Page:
Genghis Khan organized an admirable system of communication in his vast empire, namely the horse relay. Station located along the main roads at intervals of about thirty kilometers offered rest and fresh horses to emissaries, and though these communication lanes vital military, economic and political information was disseminated at an amazing speed. Although The Secret History credits Ogodei Khan with the invention of this horse relay system, it was, in fact, Genghis Khan who introduced it. It survived many dynasties and officially existed in Central Asia until the mid-twentieth century when modern transportation and electrical communications media were introduced in Mongolia.
The Law Enforcer
Genghis Khan also left for his people a legal system, the Ih Zasag or yasaq. Although this Ih Zasag is not found today in written form, it has been preserved in oral tradition and parts of it are cited in later texts. These surviving parts show that it was an entire legal code enforcing strict discipline in the huge empire. The main concepts of Ih Zasag are recorded in the writings of Ata Malik Juvyani and Rashid al-Din Hamadani. The Ih Zasag was declared by the Ih Huraldai in 1206 and amended twice, in 1210 and 1218. this may have been the first written law among the steppe nomads. As an ambassador of a great civilization, the Persian historian Ata Malik Juvyani had low opinions of the Mongols but nonetheless, he noted, “When he became ruler, Genghis broke the primitive tribal rules and traditions before uniting the tribes under his empire and enacting an excellent law.”
Genghis ‘s Wise Rule
It would be unreasonable to depict Genghis Khan merely as a violent despot. The fact that he took care to revive ravaged cities and to encourage the development of trade and manufacturing shows that he appreciated the importance of having a dutiful, law-abiding and tax-paying citizenry. Only through strictly enforced laws could be put an end to petty theft and looting and establish protective control over the trade lanes. Respect for the Mergids Because of his intelligence, shrewdness and organization capability, Genghis Khan had difficulty finding copartners near him carry out his plans. In selecting his wise counselors, Genghis managed to overcome the nomads’ tendency to rely exclusively on their own Kim of a tribe. Hence3 he brought wise men, like Ye Lu Chucai, from all over the world, befriended them and used their help in establishing the rule of law. The contribution of Ye lu Chucai, advisor to both Genghis and Ogodei, to the development of this statecraft, was enormous.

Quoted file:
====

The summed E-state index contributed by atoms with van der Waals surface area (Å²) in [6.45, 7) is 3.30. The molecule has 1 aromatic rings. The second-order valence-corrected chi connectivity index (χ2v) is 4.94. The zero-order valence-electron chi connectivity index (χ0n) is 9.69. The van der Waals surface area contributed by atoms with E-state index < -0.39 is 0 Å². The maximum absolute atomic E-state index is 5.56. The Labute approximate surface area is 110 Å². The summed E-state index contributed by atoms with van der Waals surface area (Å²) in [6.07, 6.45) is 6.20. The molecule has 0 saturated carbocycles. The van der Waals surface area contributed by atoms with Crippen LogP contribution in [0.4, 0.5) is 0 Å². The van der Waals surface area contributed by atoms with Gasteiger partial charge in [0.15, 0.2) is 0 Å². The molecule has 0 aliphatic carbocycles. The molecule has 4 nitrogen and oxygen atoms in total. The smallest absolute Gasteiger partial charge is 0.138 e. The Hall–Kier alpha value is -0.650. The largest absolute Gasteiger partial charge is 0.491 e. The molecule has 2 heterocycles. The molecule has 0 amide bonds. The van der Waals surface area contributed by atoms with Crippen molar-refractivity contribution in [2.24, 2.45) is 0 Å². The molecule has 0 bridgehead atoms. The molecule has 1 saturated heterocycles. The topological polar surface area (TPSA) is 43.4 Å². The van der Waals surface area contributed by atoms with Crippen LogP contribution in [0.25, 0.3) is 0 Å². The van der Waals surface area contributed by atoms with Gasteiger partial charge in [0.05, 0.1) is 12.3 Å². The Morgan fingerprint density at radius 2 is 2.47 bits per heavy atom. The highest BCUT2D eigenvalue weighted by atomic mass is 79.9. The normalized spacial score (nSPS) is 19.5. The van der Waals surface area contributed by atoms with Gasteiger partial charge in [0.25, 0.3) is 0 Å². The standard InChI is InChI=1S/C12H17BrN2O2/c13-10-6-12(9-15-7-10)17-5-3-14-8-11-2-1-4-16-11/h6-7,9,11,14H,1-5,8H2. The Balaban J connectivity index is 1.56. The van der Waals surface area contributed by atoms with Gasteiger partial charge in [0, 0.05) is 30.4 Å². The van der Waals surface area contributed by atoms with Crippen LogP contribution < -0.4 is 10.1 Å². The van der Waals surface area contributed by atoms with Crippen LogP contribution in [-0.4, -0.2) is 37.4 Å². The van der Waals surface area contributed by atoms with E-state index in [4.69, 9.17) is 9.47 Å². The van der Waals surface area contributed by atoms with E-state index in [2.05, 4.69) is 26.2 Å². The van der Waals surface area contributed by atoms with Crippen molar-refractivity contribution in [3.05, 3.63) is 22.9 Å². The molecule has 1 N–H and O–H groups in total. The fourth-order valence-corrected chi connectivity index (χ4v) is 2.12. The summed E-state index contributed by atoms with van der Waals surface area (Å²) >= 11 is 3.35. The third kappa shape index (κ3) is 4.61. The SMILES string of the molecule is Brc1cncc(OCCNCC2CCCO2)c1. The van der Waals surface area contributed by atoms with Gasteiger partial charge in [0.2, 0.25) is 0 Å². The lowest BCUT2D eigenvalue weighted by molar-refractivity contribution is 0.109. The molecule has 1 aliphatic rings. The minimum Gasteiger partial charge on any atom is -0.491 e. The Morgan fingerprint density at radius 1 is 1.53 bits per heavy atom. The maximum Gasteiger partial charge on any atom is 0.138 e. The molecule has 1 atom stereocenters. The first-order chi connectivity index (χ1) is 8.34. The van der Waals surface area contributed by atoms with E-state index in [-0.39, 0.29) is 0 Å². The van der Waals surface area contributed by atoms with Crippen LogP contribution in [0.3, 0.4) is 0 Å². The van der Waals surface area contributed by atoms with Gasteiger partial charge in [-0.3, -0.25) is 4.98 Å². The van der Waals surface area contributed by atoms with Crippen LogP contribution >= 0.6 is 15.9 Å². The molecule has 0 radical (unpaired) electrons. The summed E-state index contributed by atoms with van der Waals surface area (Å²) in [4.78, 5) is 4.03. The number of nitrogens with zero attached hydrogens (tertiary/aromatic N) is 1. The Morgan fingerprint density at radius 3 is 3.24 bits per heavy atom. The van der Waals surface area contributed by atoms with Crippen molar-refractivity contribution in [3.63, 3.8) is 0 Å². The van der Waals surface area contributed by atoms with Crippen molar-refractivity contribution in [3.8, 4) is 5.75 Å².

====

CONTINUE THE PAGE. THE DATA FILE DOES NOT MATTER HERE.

Ye Lu Chucai
A Khitan, or Mongol, by birth, Ye lu Chucai had served several generations of Jin rulers and was one of China’s greatest scholars, statesmen, philosophers, and lawyers. A follower of Confucianism and an outstanding teacher born of China’s extensive tradition of state administration, he devised for Genghis Khan a unified system of taxation. It was not until the time of Ogodei that another system of taxation came to be used. In line with his words “A great nation has to have a great capital” Ye lu Chucai also led the nomads, who despised the sedentary lifestyle, to build the city of Kharkhorum on the steppe. For them, this was an architectural breakthrough. Never having misused his enormous power of influence, he died in 1243 when he was fifty-three years old, leaving his family only books, some musical instruments, and collection and a collection of medicines.
A Founder of an Integral Administrative System of Mongolia
Genghis Khan also left an integral administrative system called Ih Mongol. this system for governing a state of enormous size with an integral taxation system, an army under central command, an efficient communications network, a law code for the entire territory, and religious pluralism lasted for half a century.
Genghis Khan’s Invitation to Chang Qun
In administering the affairs of an empire there is the difficulty of having too short an outreach. In order to cross a river, one builds a boat. In order to organize the world, one has to employ the service of the wise and learned. While the import in governing the state from a single center does much harm to my heart and body, men of wisdom and learning who are capable of advising me have not yet emerged from among my ministers. According to what I have heard, teacher K’iou, you possess a noble nature and high morals, you have seen all thing sand what you have heard is right, your learning is deep and your knowledge broad, your habits are those of purity and moderation, and so you have developed and nature of saintly men and the wisdom of the reincarnated.